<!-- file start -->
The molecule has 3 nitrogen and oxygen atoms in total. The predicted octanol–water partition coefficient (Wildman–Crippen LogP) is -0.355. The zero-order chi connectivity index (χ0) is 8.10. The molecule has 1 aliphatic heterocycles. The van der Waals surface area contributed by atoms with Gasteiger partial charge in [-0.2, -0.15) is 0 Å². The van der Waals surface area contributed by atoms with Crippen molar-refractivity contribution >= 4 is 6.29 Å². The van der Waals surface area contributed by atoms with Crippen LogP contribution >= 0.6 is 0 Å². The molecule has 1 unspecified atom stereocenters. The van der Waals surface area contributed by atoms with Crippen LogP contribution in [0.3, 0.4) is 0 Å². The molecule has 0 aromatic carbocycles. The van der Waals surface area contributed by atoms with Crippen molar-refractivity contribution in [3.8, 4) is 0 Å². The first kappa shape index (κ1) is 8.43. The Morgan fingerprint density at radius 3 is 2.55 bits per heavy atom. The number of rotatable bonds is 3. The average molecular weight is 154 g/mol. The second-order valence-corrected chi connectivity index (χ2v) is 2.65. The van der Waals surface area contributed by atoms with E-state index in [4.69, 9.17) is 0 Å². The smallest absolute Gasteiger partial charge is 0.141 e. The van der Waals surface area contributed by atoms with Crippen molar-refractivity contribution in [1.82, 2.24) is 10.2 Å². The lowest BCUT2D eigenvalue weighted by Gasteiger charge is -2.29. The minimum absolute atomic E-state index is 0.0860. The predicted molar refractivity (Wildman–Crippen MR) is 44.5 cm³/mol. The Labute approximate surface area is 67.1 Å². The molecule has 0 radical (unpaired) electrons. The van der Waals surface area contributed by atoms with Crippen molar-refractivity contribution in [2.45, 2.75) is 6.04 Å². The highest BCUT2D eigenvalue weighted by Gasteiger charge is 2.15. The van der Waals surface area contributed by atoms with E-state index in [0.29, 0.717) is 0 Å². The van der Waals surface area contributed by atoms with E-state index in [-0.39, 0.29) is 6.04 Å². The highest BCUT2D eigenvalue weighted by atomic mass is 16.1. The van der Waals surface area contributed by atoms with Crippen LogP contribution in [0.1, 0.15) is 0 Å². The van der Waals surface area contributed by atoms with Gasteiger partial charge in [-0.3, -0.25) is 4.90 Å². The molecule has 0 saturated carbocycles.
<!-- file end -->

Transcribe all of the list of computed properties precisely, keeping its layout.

The molecule has 3 nitrogen and oxygen atoms in total. The predicted octanol–water partition coefficient (Wildman–Crippen LogP) is -0.355. The zero-order chi connectivity index (χ0) is 8.10. The molecule has 1 aliphatic heterocycles. The van der Waals surface area contributed by atoms with Gasteiger partial charge in [-0.2, -0.15) is 0 Å². The van der Waals surface area contributed by atoms with Crippen molar-refractivity contribution >= 4 is 6.29 Å². The van der Waals surface area contributed by atoms with Crippen LogP contribution >= 0.6 is 0 Å². The molecule has 1 unspecified atom stereocenters. The van der Waals surface area contributed by atoms with Crippen LogP contribution in [0.3, 0.4) is 0 Å². The molecule has 0 aromatic carbocycles. The van der Waals surface area contributed by atoms with Crippen molar-refractivity contribution in [3.8, 4) is 0 Å². The first kappa shape index (κ1) is 8.43. The Morgan fingerprint density at radius 3 is 2.55 bits per heavy atom. The number of rotatable bonds is 3. The average molecular weight is 154 g/mol. The second-order valence-corrected chi connectivity index (χ2v) is 2.65. The van der Waals surface area contributed by atoms with E-state index in [4.69, 9.17) is 0 Å². The smallest absolute Gasteiger partial charge is 0.141 e. The van der Waals surface area contributed by atoms with Crippen molar-refractivity contribution in [1.82, 2.24) is 10.2 Å². The lowest BCUT2D eigenvalue weighted by Gasteiger charge is -2.29. The minimum absolute atomic E-state index is 0.0860. The predicted molar refractivity (Wildman–Crippen MR) is 44.5 cm³/mol. The Labute approximate surface area is 67.1 Å². The molecule has 0 radical (unpaired) electrons. The van der Waals surface area contributed by atoms with Crippen molar-refractivity contribution in [2.45, 2.75) is 6.04 Å². The highest BCUT2D eigenvalue weighted by Gasteiger charge is 2.15. The van der Waals surface area contributed by atoms with E-state index in [0.29, 0.717) is 0 Å². The van der Waals surface area contributed by atoms with E-state index in [-0.39, 0.29) is 6.04 Å². The highest BCUT2D eigenvalue weighted by atomic mass is 16.1. The van der Waals surface area contributed by atoms with Crippen LogP contribution in [0.1, 0.15) is 0 Å². The van der Waals surface area contributed by atoms with Gasteiger partial charge in [-0.3, -0.25) is 4.90 Å². The molecule has 0 saturated carbocycles.